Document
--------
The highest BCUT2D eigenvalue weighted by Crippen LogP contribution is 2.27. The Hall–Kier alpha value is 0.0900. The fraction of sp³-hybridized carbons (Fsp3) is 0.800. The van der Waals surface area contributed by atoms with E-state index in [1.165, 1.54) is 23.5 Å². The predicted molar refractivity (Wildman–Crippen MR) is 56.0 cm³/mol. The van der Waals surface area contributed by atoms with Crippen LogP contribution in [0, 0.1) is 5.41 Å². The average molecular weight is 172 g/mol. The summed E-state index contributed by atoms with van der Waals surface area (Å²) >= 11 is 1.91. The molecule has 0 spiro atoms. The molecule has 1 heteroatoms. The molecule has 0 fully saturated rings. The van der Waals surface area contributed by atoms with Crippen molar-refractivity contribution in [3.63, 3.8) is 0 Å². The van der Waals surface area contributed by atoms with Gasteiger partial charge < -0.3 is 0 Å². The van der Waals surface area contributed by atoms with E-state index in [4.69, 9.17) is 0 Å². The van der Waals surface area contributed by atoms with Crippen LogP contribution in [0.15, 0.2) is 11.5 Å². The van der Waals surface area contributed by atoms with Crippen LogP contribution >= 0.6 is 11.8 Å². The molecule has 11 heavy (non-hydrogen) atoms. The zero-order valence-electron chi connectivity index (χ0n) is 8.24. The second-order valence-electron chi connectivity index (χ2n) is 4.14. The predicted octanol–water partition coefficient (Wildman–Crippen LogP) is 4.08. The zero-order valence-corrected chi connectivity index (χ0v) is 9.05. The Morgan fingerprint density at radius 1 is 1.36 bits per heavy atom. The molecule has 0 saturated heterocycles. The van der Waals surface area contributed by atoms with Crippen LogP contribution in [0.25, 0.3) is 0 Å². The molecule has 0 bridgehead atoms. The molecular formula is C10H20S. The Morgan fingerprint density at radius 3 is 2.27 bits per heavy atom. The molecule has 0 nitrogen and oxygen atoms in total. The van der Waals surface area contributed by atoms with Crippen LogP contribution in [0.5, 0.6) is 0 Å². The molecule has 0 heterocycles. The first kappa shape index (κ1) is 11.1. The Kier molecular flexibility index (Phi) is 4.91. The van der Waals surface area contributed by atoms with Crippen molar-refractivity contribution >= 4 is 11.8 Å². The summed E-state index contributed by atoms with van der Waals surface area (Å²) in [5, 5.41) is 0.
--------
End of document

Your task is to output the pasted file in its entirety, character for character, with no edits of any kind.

The highest BCUT2D eigenvalue weighted by Crippen LogP contribution is 2.27. The Hall–Kier alpha value is 0.0900. The fraction of sp³-hybridized carbons (Fsp3) is 0.800. The van der Waals surface area contributed by atoms with E-state index in [1.165, 1.54) is 23.5 Å². The predicted molar refractivity (Wildman–Crippen MR) is 56.0 cm³/mol. The van der Waals surface area contributed by atoms with Crippen LogP contribution in [0, 0.1) is 5.41 Å². The average molecular weight is 172 g/mol. The summed E-state index contributed by atoms with van der Waals surface area (Å²) >= 11 is 1.91. The molecule has 0 spiro atoms. The molecule has 1 heteroatoms. The molecule has 0 fully saturated rings. The van der Waals surface area contributed by atoms with Crippen molar-refractivity contribution in [3.63, 3.8) is 0 Å². The van der Waals surface area contributed by atoms with Gasteiger partial charge < -0.3 is 0 Å². The van der Waals surface area contributed by atoms with E-state index in [4.69, 9.17) is 0 Å². The van der Waals surface area contributed by atoms with Crippen LogP contribution in [0.15, 0.2) is 11.5 Å². The van der Waals surface area contributed by atoms with Crippen LogP contribution >= 0.6 is 11.8 Å². The molecule has 11 heavy (non-hydrogen) atoms. The zero-order valence-electron chi connectivity index (χ0n) is 8.24. The second-order valence-electron chi connectivity index (χ2n) is 4.14. The predicted octanol–water partition coefficient (Wildman–Crippen LogP) is 4.08. The zero-order valence-corrected chi connectivity index (χ0v) is 9.05. The Morgan fingerprint density at radius 1 is 1.36 bits per heavy atom. The molecule has 0 saturated heterocycles. The van der Waals surface area contributed by atoms with Crippen LogP contribution in [0.25, 0.3) is 0 Å². The molecule has 0 bridgehead atoms. The molecular formula is C10H20S. The Morgan fingerprint density at radius 3 is 2.27 bits per heavy atom. The molecule has 0 nitrogen and oxygen atoms in total. The van der Waals surface area contributed by atoms with Crippen LogP contribution in [0.5, 0.6) is 0 Å². The molecule has 0 heterocycles. The first kappa shape index (κ1) is 11.1. The Kier molecular flexibility index (Phi) is 4.91. The van der Waals surface area contributed by atoms with Crippen molar-refractivity contribution >= 4 is 11.8 Å². The summed E-state index contributed by atoms with van der Waals surface area (Å²) in [5, 5.41) is 0.